Federal

Researchers Balk at Trump’s Last-Minute Picks for Ed. Science Board

By Sarah D. Sparks — December 14, 2020 4 min read
Image of President Donald Trump in the oval office.

The U.S. Department of Education’s research advisory panel hasn’t met since 2016, as the Trump administration left expiring and vacant seats unfilled. Now, in the waning days of his term, President Donald Trump has named eight new members to four-year terms on the National Board for Education Sciences—several of whom have little to no connection to K-12 education.

The choices, dribbled out over the course of the last week, are drawing criticism from education research groups, even though they fill a long-standing void for the field. Critics argue some of the nominees have too close of ties to the Trump administration.

Under law, the NBES must have 15 voting members appointed by the president. It has struggled through the years replacing outgoing members quickly enough to keep its quorum during the Obama administration as well and had to delay one meeting and hold another via conference call during federal shutdowns over budget negotiations in 2016.

The board’s work basically ground to a halt under the current administration. Institute for Education Sciences Director Mark Schneider was at one point even called on the carpet by Congress because the lack of the board significantly delayed setting new research priorities.

While the board still has four open seats, the new members would allow the board to restart advisory work required by Congress, along with three other members approved last year. According to the IES, they still must complete financial and ethics clearance, and no board meeting has been scheduled. Moreover, Congress has still not updated the Education Sciences Reform Act, which governs IES and the advisory board.

Education experts immediately protested the nominees’ lack of significant education research experience. By contrast, Trump’s final two nominations to the National Science Board, a separate research advisory board that helps shape the budget for the National Science foundation, included an astronomer and a mechanical engineer.

Nominees have limited education experience, ties to Trump

Felice Levine, the executive director of the American Educational Research Association, the nation’s largest education research group, said: “Serving on the IES’ board is about giving scientific advice in a nonbiased way on where priorities for research and investments should be. The capacity of those members to provide independent and expert advice is very, very central to that.”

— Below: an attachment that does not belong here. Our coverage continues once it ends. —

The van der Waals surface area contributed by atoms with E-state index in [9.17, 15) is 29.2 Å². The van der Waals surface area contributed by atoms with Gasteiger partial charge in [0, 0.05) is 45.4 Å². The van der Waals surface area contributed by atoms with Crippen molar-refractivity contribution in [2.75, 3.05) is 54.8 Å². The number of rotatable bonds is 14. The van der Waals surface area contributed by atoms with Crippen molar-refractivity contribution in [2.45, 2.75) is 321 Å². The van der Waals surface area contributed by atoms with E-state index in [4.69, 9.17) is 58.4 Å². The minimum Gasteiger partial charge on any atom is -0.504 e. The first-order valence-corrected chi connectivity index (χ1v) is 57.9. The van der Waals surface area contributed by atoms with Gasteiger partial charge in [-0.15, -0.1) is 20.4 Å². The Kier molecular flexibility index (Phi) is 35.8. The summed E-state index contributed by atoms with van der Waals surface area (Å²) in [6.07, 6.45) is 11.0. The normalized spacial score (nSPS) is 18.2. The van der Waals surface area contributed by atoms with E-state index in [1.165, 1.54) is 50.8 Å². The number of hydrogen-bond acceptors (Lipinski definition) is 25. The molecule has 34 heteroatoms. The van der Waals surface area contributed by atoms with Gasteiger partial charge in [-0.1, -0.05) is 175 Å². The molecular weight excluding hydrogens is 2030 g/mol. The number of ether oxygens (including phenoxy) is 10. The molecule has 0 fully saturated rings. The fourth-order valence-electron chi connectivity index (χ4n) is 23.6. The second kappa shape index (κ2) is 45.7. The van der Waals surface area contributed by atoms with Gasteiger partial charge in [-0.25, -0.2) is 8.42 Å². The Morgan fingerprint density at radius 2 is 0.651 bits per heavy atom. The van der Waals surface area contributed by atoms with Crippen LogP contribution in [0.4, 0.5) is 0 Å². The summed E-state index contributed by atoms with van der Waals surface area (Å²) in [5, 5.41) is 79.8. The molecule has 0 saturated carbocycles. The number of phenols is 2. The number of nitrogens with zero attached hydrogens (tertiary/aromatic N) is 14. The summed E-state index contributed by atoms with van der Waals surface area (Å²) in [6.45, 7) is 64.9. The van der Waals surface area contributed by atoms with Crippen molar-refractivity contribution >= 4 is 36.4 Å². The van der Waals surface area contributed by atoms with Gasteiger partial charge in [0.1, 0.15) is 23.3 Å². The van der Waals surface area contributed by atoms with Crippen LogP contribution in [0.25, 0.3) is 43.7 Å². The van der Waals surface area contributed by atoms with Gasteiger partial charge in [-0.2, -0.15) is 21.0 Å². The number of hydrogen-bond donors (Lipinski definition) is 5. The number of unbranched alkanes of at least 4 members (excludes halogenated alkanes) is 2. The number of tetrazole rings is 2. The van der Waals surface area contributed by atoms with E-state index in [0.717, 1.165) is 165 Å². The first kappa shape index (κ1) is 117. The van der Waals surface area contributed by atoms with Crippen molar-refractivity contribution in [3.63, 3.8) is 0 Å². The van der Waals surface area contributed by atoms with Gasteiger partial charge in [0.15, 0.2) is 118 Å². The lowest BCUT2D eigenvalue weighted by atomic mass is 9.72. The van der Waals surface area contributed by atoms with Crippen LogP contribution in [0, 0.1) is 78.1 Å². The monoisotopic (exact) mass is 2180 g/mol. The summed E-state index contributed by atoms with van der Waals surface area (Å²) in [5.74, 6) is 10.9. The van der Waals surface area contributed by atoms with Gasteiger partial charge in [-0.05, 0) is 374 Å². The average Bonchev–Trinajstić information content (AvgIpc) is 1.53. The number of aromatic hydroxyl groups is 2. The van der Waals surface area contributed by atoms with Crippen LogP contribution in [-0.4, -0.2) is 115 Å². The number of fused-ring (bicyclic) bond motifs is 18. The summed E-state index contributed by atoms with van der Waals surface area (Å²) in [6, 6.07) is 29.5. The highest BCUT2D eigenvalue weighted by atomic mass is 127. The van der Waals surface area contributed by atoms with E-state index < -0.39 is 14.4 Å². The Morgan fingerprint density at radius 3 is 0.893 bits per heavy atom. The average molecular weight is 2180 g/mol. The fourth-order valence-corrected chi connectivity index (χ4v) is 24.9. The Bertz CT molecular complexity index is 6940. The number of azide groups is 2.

The new members are:

  • Dale Ahlquist, the only nominee with a position in K-12 education and co-founder of the private Chesterton Academy in Minnesota, and head of the Chesterton Schools Network of more than 30 Catholic high schools that which use a curriculum he developed.
  • Michael Anton, a lecturer and research fellow focusing on political science at Hillsdale College, a senior fellow at the conservative Claremont Institute, and a former senior national security official in the Trump administration.
  • Lisa Cutone of California (Further information was not available from the research agency at press time.)
  • Marina A. DeWit, a representative for the federal Small Business Administration’s office of advocacy for Arizona, California, Nevada, Hawaii, and Guam.
  • Michael Faulkender, an associate dean of master’s programs and a finance professor at the Robert H. Smith School of Business at the University of Maryland.
  • Steve H. Hanke, a professor of applied economics and founder and co‐director of the Institute for Applied Economics, Global Health, and the Study of Business Enterprise at Johns Hopkins University
  • Larry Schweikart, a retired history professor from the University of Dayton in Ohio.
  • John Yoo, a law professor at the University of California, Berkeley.

Critics have also questioned nominees’ connections to the president. Marina DeWitt’s husband Jeff served as chief operating officer of Trump’s re-election campaign, and Schweikart wrote “How Trump Won: The Inside Story of a Revolution,” and “48 Liberal Lies About American History.” Several of the nominees, including Yoo and Anton, have been vocal Trump supporters on social media. Yoo, as part of President George W. Bush’s Justice Department, also authored the controversial so-called “torture memos,” which laid out justification for enhanced interrogations.

Ahlquist recently favored a move to “defund public education” in favor of universal vouchers. “I expect this new position is going to be a true challenge,” Ahlquist said in a statement on his nomination. “I will be given a unique perspective of the state of education in this country, and I doubt I’m going to see a very good report card. I welcome the opportunity to work with other education leaders who want to improve all of our schools.”

Michele McLaughlin, the president of the Knowledge Alliance, which represents research groups, was among those with sharp criticism of the nominations.

“Since its founding, IES has prided itself on being nonpartisan, as any federal research agency or department should be,” she said. “This most recent round of appointments to the National Board of Education Sciences, which advises IES, is beyond disappointing and highly partisan.”

Levine and McLaughlin both noted that while the Senate no longer needs to confirm board members’ nominations, the law still allows the president to remove them. That would mean President-Elect Joe Biden could take the board members out before the end of their terms, but prior presidents have not done this, and it would require finding new nominees for a dozen board members, a heavy lift.

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